Watch Henry Rollins, Alice Bag & Alaska 5000 Discuss the Punk/Drag Alliance at RuPaul’s DragCon

The second annual RuPaul’s Drag Race convention, DragCon, took place earlier this month, drawing 23,000 people from all walks of life to the L.A. Convention Center to shanté, stay, dress up, meet their favorite queens, and just basically get their life. Also on offer were more than 50 panels on everything from makeup, wigs, and tucking to social media and The Golden Girls – but one of the most interesting and diverse panels had to be “Drag Is Punk,” which I had the great honor of moderating.

It may have seemed like an odd booking choice, at first, to put Black Flag legend Henry Rollins and Alice Bag (co-founder of seminal Los Angeles punk group the Bags) on a panel alongside Season 5 RuPaul’s Drag Race finalist Alaska 5000 and underground/queer nightlife promoters the Boulet Brothers. But this meeting of the very independent minds proved just how much the drag and punk worlds have in common, as we explored “why drag is still punk, how it challenges the norm, and how it encourages others to do whatever the hell they want to do.”

The DragCon YouTube channel has been putting up video of all this year’s panels over the past weeks, and now the “Drag Is Punk” panel footage has finally been Ru-vealed. Check out our lively discussion here, with some of the participants’ most inspirational, heartbreaking, hilarious, and definitely punk-rock pull-quotes below. (Warning: Video contains some profanity.)

On what the word “punk” really means:

ALICE BAG: I think it means finding a way to creatively fight against the things that keep you from doing what you want to do.

BOULET BROTHERS: Our approach is this: It’s radical self-expression, and going against anything that would stop that. Coloring outside of the lines, against norms or rules or restrictions… really just doing what your inner voice is telling you you should be doing. That’s punk.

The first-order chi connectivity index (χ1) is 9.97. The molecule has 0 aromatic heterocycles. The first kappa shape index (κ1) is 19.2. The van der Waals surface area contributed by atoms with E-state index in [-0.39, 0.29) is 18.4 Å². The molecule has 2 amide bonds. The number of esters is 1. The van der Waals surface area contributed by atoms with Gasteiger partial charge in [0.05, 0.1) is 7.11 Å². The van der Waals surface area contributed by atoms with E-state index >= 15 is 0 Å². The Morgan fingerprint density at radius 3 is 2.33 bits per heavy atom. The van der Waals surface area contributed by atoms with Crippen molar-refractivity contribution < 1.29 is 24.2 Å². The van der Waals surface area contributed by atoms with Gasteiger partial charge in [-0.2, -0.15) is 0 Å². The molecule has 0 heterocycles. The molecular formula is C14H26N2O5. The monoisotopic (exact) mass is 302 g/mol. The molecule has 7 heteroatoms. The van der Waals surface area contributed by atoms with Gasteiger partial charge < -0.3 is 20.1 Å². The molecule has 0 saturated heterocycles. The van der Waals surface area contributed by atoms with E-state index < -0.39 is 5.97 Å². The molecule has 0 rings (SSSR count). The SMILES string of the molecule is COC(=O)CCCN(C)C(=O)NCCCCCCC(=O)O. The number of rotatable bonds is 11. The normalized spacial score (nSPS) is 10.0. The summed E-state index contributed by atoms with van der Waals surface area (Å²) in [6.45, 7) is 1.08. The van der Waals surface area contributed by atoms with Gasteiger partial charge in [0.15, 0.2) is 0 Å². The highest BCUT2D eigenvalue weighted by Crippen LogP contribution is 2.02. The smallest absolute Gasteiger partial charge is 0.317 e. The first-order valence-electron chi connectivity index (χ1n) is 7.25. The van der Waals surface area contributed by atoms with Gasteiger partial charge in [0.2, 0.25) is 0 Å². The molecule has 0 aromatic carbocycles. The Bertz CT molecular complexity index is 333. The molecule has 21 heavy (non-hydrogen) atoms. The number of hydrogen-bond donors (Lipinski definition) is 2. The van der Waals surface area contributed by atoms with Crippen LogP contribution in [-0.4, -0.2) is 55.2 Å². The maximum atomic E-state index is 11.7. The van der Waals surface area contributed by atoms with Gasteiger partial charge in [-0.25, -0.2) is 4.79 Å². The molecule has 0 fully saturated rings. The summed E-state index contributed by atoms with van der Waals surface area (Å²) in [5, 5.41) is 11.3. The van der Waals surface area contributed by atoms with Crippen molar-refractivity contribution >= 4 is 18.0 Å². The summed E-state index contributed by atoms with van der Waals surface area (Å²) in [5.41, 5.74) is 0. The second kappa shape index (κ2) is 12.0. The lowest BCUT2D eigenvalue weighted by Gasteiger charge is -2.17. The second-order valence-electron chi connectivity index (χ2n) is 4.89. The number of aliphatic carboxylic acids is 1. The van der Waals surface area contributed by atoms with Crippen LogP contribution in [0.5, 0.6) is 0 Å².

ALASKA 5000: I think punk has to do with like, not giving any f—s. People always say to me, “Alaska, I love you because you don’t give a f—!” And I’m like, “I think I used to not give a f—, but I give so many f—s now!” Like, at this point in my life, I’m like the least punk I’ve ever been. But I used to be really a lot!

HENRY ROLLINS: For me, it just means you’re cool, and you’re beautiful, but the mainstream doesn’t dig you, but it doesn’t mean that you’re not deserving of dignity and respect and your kind of inherent specialness. So when larger society says, “We don’t want you,” it hurts at first – but then you find out who you’re hanging out with and you feel like you’ve won the lottery, because everyone around you is cool, too.

On a tribal feeling of belonging being a commonality between the punk and drag communities:

HR: I don’t think there’s any real separation between punk culture and LGBT/drag/gay culture, in that the scenes are seen as subversive, anti-American, anti-religion, anti-everything that is good and upstanding. And then you actually meet these people, and they’re wonderful and decent – or indecent, but it’s really fun! [laughs] But it’s a ghetto-ization of people who don’t “fly right.” I’ve never seen any real difference in the cultures, in that we’re pushed to the side by tough guys who don’t want us because our hair’s too good-looking.